Luís Felípe Jaspe - Cartagena's architectural genius
Cartagena's architecture is justifiably famous, protected by UNESCO preservation orders, with some edifices dating back nearly five centuries. But the most eye-catching buildings date back a mere century or so, and nearly all of them were built by one man: Luis Felipe Jaspe.

Jaspe was born in 1846, one of four sons. Jaspe and Simon Bolivar share a common ancestor, through Don Domingo Jaspe y Ponte, Basque emigrants who came to Colombia circa 1559. A teacher of philosophy, geography, physics and mathematics, Jaspe's career spanned more than 40 years.

A quick glance at the long list of buildings he was associated with soon demonstrate why he is one of Cartagena's most illustrious citizens:

The Camellon de los Martires or Walkway of the Martyres, occupies the area between Parque Centenario and the Muelle de los Pegasos, the exact place where the Independence leaders were executed, was built in 1871.

Parque del Centenario completed in 1912 to celebrate the Centenary of Independence. Jaspe designed the park's monuments Estatua La Libertad, La Juventud, and El Trabajo - the Statues of Liberty, Youth and Labour - made from imported Italian marble, as were the busts of the Martires.

Parque Fernanadez de Madrid, completed in 1889.

Torre del Reloj, or Clock Tower, built above the much older gates to the city in 1888.

Parque Bolivar, perhaps the most beautiful of all of Cartagena's public parks, containing a huge bronze statue of Simon Bolivar and completely restored in 2000, it was originally built by Jaspe in 1896.


The magnificent Teatro Heredia. For many years Cartagena had no theatre, just a huge salon called El Coliseo, where you had to supply your own seating. The local business leaders commissioned Jaspe to design a new theatre, 6 years in construction, which was originally called Teatro Municipal, but later changed to Teatro Heredia. It was opened on 11 November 1911, a date marking the Centenary of Independence. Its ornate interior is one of the most breathtaking in the world, and is probably Jaspe's crowning achievement.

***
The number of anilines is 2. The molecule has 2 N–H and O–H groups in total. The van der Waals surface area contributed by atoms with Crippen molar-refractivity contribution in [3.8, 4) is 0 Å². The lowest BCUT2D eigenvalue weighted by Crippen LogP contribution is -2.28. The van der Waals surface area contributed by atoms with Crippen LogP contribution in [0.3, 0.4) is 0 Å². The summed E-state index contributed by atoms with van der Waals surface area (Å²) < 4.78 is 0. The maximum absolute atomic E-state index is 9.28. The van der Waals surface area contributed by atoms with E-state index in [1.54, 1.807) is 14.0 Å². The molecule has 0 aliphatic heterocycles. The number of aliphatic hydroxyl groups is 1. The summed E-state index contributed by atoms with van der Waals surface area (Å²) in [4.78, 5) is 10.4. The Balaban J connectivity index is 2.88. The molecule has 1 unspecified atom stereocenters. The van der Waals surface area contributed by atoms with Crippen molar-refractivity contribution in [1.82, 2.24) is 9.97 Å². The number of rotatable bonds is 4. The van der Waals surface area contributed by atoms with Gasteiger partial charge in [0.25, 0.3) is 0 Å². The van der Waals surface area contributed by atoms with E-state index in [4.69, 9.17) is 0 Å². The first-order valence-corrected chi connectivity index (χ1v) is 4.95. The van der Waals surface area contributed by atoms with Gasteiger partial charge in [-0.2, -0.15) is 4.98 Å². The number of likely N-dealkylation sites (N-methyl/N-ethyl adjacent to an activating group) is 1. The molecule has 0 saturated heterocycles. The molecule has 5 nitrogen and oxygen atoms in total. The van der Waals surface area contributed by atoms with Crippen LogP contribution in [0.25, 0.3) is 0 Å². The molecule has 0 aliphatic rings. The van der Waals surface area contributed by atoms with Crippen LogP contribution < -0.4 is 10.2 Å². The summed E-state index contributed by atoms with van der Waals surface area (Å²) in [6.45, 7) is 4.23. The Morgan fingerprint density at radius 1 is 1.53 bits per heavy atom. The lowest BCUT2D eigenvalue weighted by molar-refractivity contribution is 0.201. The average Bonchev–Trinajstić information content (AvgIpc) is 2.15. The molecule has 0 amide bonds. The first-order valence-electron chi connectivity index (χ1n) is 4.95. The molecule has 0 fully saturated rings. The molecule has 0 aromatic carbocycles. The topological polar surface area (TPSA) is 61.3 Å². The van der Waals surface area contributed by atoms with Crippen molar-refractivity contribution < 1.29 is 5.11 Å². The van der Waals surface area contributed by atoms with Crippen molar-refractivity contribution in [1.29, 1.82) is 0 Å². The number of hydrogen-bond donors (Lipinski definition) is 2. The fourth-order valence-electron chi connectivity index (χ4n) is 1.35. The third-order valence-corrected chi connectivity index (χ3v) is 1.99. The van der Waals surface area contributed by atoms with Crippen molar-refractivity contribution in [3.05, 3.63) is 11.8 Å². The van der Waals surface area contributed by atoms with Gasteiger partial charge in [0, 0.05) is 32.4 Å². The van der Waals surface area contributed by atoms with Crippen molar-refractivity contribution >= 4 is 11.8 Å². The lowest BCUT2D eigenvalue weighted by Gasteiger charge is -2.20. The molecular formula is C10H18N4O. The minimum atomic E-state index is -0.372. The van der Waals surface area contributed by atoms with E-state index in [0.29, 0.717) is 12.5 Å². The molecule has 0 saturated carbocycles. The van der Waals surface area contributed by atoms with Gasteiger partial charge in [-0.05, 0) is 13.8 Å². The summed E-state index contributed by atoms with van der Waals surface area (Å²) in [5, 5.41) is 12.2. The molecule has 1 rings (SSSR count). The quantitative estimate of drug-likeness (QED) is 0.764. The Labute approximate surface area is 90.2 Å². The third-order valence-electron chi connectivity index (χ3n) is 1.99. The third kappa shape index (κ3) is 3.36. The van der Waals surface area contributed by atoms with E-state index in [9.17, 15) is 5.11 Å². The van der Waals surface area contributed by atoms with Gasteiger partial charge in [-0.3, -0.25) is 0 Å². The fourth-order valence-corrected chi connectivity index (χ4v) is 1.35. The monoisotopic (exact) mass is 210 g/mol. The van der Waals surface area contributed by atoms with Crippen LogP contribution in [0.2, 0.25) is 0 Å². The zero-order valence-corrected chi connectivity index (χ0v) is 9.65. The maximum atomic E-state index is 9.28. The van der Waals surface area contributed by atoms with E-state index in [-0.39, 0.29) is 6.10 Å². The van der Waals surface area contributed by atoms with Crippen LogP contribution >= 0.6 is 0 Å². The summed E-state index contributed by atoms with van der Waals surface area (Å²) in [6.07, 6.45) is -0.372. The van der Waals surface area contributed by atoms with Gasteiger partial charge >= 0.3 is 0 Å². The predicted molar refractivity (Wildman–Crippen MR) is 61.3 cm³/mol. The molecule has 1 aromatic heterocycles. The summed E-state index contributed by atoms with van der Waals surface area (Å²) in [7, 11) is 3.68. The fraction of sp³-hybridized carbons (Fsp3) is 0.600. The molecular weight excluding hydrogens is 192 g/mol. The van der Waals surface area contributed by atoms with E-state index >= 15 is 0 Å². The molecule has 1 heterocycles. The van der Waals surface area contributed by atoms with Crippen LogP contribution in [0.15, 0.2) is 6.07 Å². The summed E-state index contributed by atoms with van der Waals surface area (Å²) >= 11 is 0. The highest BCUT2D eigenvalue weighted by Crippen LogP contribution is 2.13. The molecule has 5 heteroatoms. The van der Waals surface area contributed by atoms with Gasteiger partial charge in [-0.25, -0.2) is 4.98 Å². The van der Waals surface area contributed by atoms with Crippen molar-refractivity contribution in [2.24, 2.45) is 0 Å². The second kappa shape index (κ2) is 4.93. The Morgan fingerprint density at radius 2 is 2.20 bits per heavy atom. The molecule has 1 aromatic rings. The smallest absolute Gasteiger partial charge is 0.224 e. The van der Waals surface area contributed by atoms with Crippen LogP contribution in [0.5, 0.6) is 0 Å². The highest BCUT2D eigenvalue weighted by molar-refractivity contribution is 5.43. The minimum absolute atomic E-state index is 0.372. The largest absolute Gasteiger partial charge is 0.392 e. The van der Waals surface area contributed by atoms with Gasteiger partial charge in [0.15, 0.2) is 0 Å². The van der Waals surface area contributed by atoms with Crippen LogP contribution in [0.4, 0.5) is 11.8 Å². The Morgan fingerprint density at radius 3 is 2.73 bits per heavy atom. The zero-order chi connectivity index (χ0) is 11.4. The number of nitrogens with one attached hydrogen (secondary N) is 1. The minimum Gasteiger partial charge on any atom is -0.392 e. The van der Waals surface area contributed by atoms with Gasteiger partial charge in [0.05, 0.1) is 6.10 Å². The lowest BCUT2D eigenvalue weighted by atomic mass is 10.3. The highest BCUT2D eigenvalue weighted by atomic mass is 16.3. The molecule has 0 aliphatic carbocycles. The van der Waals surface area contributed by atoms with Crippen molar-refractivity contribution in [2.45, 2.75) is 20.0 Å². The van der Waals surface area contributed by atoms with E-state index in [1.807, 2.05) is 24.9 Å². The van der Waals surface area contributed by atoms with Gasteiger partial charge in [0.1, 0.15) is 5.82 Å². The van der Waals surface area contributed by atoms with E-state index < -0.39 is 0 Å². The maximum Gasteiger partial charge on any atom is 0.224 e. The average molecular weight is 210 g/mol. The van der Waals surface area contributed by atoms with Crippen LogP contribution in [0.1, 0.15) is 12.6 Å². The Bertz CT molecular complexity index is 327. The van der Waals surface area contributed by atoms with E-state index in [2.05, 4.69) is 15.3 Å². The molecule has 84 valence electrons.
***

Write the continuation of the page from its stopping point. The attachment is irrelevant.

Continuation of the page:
Jaspe is also noted as a builder who completed other people's designs, and a restorer of older colonial works. He built the beautiful marble Obelisco, commemorating the names of the proclaimers of the Act of Independence of 1811, which was designed by his friend Pedro Malabet. Following the designs of Nicloas Samer, a German architect, he built the old Banco de Bolivar which is today the Bartolome Calvo Library. Jaspe re-built the Church of San Diego in 1905, which today houses the Escuela de Bellas Artes. He built several mansions in Manga, notably Casa Niza and Villa Susana, which today is better known as the old Magali Paris building. The Ermita de Cabrero was another of Japse's projects.


Some of Jaspe's major works have been demolished: the original Puente Roman bridge, that linked Cartagena to Manga has been replaced, and the ugly Centro de Covenciones stands where his grand Mercado Publico once stood.
Luis Felipe Jaspe died in 1918. Many descendants of Jaspe still live in Cartagena. He is buried in Manga's Cementerio de Santa Cruz, a cemetery that he himself designed.


Glen David Short is a freelance writer based in Cartagena. His new adventure travelogue, `An Odd Odyssey: California to Colombia by bus and boat' has just been published by Trafford Publishing.

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Text and Photos Copyright 2005 Glen David Short